things the rail industry do to intentionally set passengers up for buying a new ticke

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34D

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Just reading the thread about someone who forgot a railcard and had to pay £85 for a new ticket.

How simple would it be to require the railcard number to be entered on all eligible tickets (which could be done online or in the ticket office) which would neatly cover off the assertion that a railcard doesn't exist.

Any other small changes that the rail industry could make which would reduce the chances of passengers being set up for a fall?

At the moment, the only other suggestion is entering a travelcard/freedom pass number onto a boundary zone x extension ticket - again see a recent thread on here about a disabled freedom pass being used on LO and then Southern.
 
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Mike395

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How simple would it be to require the railcard number to be entered on all eligible tickets (which could be done online or in the ticket office) which would neatly cover off the assertion that a railcard doesn't exist.
Not very - unless you want to add significantly to ticket office and TVM queues as people type in their railcard number!. There would need to be a way of scanning or swiping the railcard before this would be feasible. You would also need to redesign the tickets, as there is no place currently to fit the R/C number.
 

blackfive460

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This kind of thing won't happen (if it ever does) until we have a national smart card capable of holding tickets, railcards, etc., as Oyster does currently.
I won't be holding my breath then.
 

Bungle73

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Even if you put a railcard number on the ticket what's to stop two people using two different tickets with the same number?
 

Mike395

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Nothing, but of course they'd need to be able to produce the railcard when requested by staff doing ticket checks!
Which would make the whole thing pointless, as people will just type in a mate's number to travel without a railcard, rather than none as they do now - which I would argue makes the whole suggestion fairly pointless.
 

Urban Gateline

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But the whole point of putting the number on the ticket was if you didn't have the railcard with you.
If that's the case, I think it's a ridiculous suggestion, making fare evasion easier, as Mike 395 said people can just enter someone elses railcard number. This would also take longer to check if the Guards/RPI had to type the railcard number into a system to check who the railcard belongs to. That would be an overly complicated and even more open to abuse system...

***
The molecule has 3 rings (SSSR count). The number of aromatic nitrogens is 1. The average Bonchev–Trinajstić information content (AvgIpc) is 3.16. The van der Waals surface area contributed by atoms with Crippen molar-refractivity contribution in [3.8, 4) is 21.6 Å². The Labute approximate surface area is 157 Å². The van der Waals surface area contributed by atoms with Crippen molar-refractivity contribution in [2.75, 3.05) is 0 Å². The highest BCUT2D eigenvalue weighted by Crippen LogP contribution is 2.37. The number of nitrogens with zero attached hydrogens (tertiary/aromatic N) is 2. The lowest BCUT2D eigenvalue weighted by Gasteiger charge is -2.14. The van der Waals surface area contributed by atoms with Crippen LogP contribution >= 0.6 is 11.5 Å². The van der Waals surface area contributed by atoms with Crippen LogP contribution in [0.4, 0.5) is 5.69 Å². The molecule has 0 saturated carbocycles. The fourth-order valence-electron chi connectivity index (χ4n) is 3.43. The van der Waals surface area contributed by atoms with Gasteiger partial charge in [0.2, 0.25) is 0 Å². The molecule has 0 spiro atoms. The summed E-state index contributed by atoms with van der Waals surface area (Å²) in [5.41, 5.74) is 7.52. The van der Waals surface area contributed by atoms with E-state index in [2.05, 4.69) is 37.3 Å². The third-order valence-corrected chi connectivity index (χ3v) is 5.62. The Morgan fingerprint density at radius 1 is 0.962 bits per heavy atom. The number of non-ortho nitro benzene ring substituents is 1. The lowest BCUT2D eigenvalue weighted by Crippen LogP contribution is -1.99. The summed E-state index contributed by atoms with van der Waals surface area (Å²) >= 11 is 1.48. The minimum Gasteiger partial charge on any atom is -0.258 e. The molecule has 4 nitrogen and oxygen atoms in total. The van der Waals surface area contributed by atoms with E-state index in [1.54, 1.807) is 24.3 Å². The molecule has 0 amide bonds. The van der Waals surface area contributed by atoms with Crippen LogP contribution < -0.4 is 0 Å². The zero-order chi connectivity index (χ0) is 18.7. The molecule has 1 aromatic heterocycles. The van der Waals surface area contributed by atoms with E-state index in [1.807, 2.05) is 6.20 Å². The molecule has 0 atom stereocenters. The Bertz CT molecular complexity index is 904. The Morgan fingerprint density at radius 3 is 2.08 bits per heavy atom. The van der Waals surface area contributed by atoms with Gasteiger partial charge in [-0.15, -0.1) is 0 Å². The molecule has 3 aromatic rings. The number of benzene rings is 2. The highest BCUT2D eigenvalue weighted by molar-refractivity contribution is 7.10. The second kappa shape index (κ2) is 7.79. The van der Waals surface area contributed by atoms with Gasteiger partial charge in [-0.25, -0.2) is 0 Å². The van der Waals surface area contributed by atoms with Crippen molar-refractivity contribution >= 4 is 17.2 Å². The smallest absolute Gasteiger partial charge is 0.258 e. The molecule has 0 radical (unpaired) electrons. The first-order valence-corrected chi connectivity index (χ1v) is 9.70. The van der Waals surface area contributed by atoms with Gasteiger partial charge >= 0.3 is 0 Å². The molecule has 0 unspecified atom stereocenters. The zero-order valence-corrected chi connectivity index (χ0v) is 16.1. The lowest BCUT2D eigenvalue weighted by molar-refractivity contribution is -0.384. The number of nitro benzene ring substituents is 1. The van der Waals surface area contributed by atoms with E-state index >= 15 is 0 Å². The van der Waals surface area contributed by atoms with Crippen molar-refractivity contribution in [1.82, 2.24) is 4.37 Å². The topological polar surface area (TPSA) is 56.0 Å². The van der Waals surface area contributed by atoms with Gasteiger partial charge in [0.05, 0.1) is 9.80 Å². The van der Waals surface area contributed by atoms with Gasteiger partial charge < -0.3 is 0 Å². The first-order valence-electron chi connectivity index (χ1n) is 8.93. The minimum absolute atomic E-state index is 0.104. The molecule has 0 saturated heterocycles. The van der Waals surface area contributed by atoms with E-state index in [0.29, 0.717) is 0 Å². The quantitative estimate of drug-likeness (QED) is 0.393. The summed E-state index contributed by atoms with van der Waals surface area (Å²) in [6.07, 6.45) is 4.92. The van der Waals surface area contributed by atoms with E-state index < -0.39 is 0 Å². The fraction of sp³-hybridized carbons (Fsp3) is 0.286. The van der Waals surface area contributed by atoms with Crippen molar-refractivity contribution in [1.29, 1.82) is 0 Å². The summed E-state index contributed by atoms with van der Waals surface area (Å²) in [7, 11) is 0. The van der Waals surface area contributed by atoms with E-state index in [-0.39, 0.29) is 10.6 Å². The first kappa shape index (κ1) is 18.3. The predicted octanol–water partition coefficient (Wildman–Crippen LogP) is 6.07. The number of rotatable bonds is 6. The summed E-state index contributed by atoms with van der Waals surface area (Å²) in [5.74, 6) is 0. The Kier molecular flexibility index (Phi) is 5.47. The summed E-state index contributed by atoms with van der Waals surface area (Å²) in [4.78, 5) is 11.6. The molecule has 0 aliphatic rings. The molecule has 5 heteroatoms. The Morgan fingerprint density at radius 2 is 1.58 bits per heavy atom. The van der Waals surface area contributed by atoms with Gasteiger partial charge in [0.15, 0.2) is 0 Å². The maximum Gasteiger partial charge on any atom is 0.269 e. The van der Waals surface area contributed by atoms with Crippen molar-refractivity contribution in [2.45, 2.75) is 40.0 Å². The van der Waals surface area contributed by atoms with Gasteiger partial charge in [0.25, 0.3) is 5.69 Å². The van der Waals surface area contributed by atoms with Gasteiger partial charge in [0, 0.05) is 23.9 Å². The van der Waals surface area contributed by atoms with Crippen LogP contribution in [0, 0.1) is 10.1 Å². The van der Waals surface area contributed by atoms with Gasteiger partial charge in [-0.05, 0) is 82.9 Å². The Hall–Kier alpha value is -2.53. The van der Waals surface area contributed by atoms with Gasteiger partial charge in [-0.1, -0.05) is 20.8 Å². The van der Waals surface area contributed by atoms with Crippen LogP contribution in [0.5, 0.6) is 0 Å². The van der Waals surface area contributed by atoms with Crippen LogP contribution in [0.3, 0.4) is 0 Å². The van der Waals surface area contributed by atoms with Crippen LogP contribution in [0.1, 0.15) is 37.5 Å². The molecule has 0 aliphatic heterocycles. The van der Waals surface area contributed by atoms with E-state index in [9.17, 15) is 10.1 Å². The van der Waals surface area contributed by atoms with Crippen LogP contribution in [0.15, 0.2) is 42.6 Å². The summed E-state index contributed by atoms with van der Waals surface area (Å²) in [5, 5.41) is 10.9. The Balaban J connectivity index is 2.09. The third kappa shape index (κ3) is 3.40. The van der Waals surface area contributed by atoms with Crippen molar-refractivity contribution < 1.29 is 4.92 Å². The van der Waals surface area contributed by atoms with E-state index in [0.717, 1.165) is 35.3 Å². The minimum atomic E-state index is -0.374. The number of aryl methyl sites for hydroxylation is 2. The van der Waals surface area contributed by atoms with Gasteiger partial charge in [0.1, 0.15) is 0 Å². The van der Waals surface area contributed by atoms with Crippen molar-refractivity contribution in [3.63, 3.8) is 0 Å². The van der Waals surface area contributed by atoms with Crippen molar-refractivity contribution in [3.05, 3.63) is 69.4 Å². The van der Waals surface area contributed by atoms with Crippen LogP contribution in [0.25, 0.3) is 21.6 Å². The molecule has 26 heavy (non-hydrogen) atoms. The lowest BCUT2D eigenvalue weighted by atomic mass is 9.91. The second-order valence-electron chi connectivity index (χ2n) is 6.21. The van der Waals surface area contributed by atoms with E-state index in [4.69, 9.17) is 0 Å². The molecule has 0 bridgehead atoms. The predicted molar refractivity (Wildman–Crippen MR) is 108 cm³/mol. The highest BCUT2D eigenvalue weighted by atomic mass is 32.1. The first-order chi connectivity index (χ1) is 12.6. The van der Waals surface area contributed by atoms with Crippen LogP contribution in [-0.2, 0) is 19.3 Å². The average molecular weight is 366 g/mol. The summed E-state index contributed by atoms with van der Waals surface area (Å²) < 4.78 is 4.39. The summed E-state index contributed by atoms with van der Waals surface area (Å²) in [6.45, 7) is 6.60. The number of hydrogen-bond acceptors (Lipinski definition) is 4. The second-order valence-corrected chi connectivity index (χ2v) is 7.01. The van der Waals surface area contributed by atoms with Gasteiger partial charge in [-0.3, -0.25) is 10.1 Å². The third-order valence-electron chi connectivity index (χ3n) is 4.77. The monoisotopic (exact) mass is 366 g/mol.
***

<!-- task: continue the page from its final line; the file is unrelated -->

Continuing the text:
Brucey

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And it would increase the number of people travelling without a railcard, claiming they presented it when buying the ticket and didn't think it would need to be checked again!
 

Greenback

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And it would increase the number of people travelling without a railcard, claiming they presented it when buying the ticket and didn't think it would need to be checked again!
Good point. It sound sas though this suggestion would lead to slower ticket issuing, slower ticket checking and be even mor eopen open to abuse than the current system.

I don't really see how the industyr has set people up for a fall - after all it is not the industry or TOC's that make passengers forget their railcard.

I have, however, previously argued in favour of suggestions that railcard holders should be allowed one lapse of memory per year, similar to monthly and lobger season holders, but the consensus was that this would not be workable either.
 

34D

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Even if you put a railcard number on the ticket what's to stop two people using two different tickets with the same number?
The details would be written to a database, such that it can see that John Smith bought a CDR for monday morning (etc etc).

This kind of thing won't happen (if it ever does) until we have a national smart card capable of holding tickets, railcards, etc., as Oyster does currently.
I won't be holding my breath then.
Very fair comment, but unless a smart card is to become compulsory a fall-back paper system would be good.
 
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Bellwater

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Just reading the thread about someone who forgot a railcard and had to pay £85 for a new ticket.

How simple would it be to require the railcard number to be entered on all eligible tickets (which could be done online or in the ticket office) which would neatly cover off the assertion that a railcard doesn't exist.

Any other small changes that the rail industry could make which would reduce the chances of passengers being set up for a fall?
People could remember to bring their Railcard..
 

cuccir

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People could remember to bring their Railcard..
Yeah, well, folk forget stuff.

In truth, there are lots of things which could be done, but all take one or more of: time, ongoing cost, investment. It is unlikely that the advantages (slightly improved customer relations) will outweigh these costs. Therefore on a commercially-run network, there is no hope of any change unless, as has been pointed out above, it can be tacked at little extra cost onto the wider introduction of smart-card ticketing.